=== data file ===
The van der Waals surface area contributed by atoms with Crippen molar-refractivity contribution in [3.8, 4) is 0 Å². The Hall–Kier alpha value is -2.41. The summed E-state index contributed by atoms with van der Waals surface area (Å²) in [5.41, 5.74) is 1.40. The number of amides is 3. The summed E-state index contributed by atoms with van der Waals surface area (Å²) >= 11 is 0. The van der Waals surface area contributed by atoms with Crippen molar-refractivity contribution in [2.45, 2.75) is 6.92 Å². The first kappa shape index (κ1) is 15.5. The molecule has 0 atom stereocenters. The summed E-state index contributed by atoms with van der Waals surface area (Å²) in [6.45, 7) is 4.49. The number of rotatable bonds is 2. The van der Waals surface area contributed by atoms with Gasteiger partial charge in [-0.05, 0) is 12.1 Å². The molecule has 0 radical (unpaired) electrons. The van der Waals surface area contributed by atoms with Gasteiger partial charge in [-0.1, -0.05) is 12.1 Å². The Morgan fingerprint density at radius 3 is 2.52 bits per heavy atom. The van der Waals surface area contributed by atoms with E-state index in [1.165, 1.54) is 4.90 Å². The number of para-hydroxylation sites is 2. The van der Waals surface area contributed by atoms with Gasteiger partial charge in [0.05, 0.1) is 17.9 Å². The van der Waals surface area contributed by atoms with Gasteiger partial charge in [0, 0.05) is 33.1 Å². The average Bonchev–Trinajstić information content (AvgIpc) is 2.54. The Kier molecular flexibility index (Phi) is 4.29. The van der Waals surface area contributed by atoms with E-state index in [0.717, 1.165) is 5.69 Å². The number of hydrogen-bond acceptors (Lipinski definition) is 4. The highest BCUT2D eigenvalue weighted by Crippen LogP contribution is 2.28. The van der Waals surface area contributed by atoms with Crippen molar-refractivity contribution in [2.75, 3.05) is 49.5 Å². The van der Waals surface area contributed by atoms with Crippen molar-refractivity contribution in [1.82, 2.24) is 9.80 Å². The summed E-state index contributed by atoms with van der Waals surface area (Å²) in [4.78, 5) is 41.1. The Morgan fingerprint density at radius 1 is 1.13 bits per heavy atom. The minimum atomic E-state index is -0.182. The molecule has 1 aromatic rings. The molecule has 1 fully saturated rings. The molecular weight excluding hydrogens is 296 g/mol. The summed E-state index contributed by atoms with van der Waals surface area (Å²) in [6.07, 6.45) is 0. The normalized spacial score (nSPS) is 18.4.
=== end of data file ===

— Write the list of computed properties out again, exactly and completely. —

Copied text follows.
The van der Waals surface area contributed by atoms with Crippen molar-refractivity contribution in [3.8, 4) is 0 Å². The Hall–Kier alpha value is -2.41. The summed E-state index contributed by atoms with van der Waals surface area (Å²) in [5.41, 5.74) is 1.40. The number of amides is 3. The summed E-state index contributed by atoms with van der Waals surface area (Å²) >= 11 is 0. The van der Waals surface area contributed by atoms with Crippen molar-refractivity contribution in [2.45, 2.75) is 6.92 Å². The first kappa shape index (κ1) is 15.5. The molecule has 0 atom stereocenters. The summed E-state index contributed by atoms with van der Waals surface area (Å²) in [6.45, 7) is 4.49. The number of rotatable bonds is 2. The van der Waals surface area contributed by atoms with Gasteiger partial charge in [-0.05, 0) is 12.1 Å². The molecule has 0 radical (unpaired) electrons. The van der Waals surface area contributed by atoms with Gasteiger partial charge in [-0.1, -0.05) is 12.1 Å². The Morgan fingerprint density at radius 3 is 2.52 bits per heavy atom. The van der Waals surface area contributed by atoms with E-state index in [1.165, 1.54) is 4.90 Å². The number of para-hydroxylation sites is 2. The van der Waals surface area contributed by atoms with Gasteiger partial charge in [0.05, 0.1) is 17.9 Å². The van der Waals surface area contributed by atoms with Gasteiger partial charge in [0, 0.05) is 33.1 Å². The average Bonchev–Trinajstić information content (AvgIpc) is 2.54. The Kier molecular flexibility index (Phi) is 4.29. The van der Waals surface area contributed by atoms with E-state index in [0.717, 1.165) is 5.69 Å². The number of hydrogen-bond acceptors (Lipinski definition) is 4. The highest BCUT2D eigenvalue weighted by Crippen LogP contribution is 2.28. The van der Waals surface area contributed by atoms with Crippen molar-refractivity contribution in [2.75, 3.05) is 49.5 Å². The van der Waals surface area contributed by atoms with Crippen molar-refractivity contribution in [1.82, 2.24) is 9.80 Å². The summed E-state index contributed by atoms with van der Waals surface area (Å²) in [4.78, 5) is 41.1. The Morgan fingerprint density at radius 1 is 1.13 bits per heavy atom. The minimum atomic E-state index is -0.182. The molecule has 1 aromatic rings. The molecule has 1 fully saturated rings. The molecular weight excluding hydrogens is 296 g/mol. The summed E-state index contributed by atoms with van der Waals surface area (Å²) in [6.07, 6.45) is 0. The normalized spacial score (nSPS) is 18.4.